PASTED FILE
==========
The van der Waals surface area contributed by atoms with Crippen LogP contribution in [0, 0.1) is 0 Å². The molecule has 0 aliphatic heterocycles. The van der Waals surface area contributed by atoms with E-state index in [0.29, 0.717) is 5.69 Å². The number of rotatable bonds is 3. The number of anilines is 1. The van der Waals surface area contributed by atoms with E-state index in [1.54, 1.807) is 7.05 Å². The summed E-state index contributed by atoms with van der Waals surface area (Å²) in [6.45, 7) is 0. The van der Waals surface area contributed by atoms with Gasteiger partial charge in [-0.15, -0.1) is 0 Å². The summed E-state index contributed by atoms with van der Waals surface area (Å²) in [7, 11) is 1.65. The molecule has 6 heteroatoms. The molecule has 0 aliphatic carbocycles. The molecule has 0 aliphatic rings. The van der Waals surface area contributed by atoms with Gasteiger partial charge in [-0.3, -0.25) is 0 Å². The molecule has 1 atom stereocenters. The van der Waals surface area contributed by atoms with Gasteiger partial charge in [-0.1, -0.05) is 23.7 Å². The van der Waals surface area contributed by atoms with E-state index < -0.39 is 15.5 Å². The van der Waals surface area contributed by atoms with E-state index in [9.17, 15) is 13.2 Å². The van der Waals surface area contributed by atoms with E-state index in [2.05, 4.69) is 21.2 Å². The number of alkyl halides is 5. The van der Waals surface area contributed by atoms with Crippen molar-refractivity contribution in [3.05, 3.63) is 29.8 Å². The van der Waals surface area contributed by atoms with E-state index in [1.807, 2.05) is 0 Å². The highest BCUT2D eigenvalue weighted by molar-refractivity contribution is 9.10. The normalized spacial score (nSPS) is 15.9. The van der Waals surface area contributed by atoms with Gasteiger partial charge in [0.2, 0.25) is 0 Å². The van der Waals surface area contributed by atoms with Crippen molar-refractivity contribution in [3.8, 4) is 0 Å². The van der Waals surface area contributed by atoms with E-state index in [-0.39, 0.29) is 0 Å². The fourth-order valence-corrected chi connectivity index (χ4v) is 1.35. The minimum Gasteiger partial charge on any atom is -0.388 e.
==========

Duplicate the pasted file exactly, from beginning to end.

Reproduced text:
The van der Waals surface area contributed by atoms with Crippen LogP contribution in [0, 0.1) is 0 Å². The molecule has 0 aliphatic heterocycles. The van der Waals surface area contributed by atoms with E-state index in [0.29, 0.717) is 5.69 Å². The number of rotatable bonds is 3. The number of anilines is 1. The van der Waals surface area contributed by atoms with E-state index in [1.54, 1.807) is 7.05 Å². The summed E-state index contributed by atoms with van der Waals surface area (Å²) in [6.45, 7) is 0. The van der Waals surface area contributed by atoms with Gasteiger partial charge in [-0.15, -0.1) is 0 Å². The summed E-state index contributed by atoms with van der Waals surface area (Å²) in [7, 11) is 1.65. The molecule has 6 heteroatoms. The molecule has 0 aliphatic carbocycles. The molecule has 0 aliphatic rings. The van der Waals surface area contributed by atoms with Gasteiger partial charge in [-0.3, -0.25) is 0 Å². The molecule has 1 atom stereocenters. The van der Waals surface area contributed by atoms with Gasteiger partial charge in [-0.1, -0.05) is 23.7 Å². The van der Waals surface area contributed by atoms with E-state index < -0.39 is 15.5 Å². The van der Waals surface area contributed by atoms with E-state index in [9.17, 15) is 13.2 Å². The van der Waals surface area contributed by atoms with E-state index in [2.05, 4.69) is 21.2 Å². The number of alkyl halides is 5. The van der Waals surface area contributed by atoms with Crippen molar-refractivity contribution in [3.05, 3.63) is 29.8 Å². The van der Waals surface area contributed by atoms with E-state index in [1.807, 2.05) is 0 Å². The highest BCUT2D eigenvalue weighted by molar-refractivity contribution is 9.10. The normalized spacial score (nSPS) is 15.9. The van der Waals surface area contributed by atoms with Gasteiger partial charge in [0.2, 0.25) is 0 Å². The van der Waals surface area contributed by atoms with Crippen molar-refractivity contribution in [3.8, 4) is 0 Å². The van der Waals surface area contributed by atoms with E-state index in [-0.39, 0.29) is 0 Å². The fourth-order valence-corrected chi connectivity index (χ4v) is 1.35. The minimum Gasteiger partial charge on any atom is -0.388 e.